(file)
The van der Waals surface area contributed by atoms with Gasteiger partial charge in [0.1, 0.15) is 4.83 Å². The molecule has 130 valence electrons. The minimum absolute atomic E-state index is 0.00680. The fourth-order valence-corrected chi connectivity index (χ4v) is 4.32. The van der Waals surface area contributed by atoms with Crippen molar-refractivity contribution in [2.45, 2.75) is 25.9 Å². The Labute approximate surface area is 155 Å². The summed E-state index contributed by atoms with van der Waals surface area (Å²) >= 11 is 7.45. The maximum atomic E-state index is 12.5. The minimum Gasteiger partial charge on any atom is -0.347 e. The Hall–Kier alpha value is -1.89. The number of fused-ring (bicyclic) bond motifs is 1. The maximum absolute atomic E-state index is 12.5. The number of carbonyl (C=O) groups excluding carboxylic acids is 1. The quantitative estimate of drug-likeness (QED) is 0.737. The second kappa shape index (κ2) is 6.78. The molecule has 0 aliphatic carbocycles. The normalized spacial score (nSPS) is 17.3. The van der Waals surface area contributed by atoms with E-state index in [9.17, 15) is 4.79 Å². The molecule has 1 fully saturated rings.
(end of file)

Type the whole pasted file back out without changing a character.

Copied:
The van der Waals surface area contributed by atoms with Gasteiger partial charge in [0.1, 0.15) is 4.83 Å². The molecule has 130 valence electrons. The minimum absolute atomic E-state index is 0.00680. The fourth-order valence-corrected chi connectivity index (χ4v) is 4.32. The van der Waals surface area contributed by atoms with Crippen molar-refractivity contribution in [2.45, 2.75) is 25.9 Å². The Labute approximate surface area is 155 Å². The summed E-state index contributed by atoms with van der Waals surface area (Å²) >= 11 is 7.45. The maximum atomic E-state index is 12.5. The minimum Gasteiger partial charge on any atom is -0.347 e. The Hall–Kier alpha value is -1.89. The number of fused-ring (bicyclic) bond motifs is 1. The maximum absolute atomic E-state index is 12.5. The number of carbonyl (C=O) groups excluding carboxylic acids is 1. The quantitative estimate of drug-likeness (QED) is 0.737. The second kappa shape index (κ2) is 6.78. The molecule has 0 aliphatic carbocycles. The normalized spacial score (nSPS) is 17.3. The van der Waals surface area contributed by atoms with E-state index in [9.17, 15) is 4.79 Å². The molecule has 1 fully saturated rings.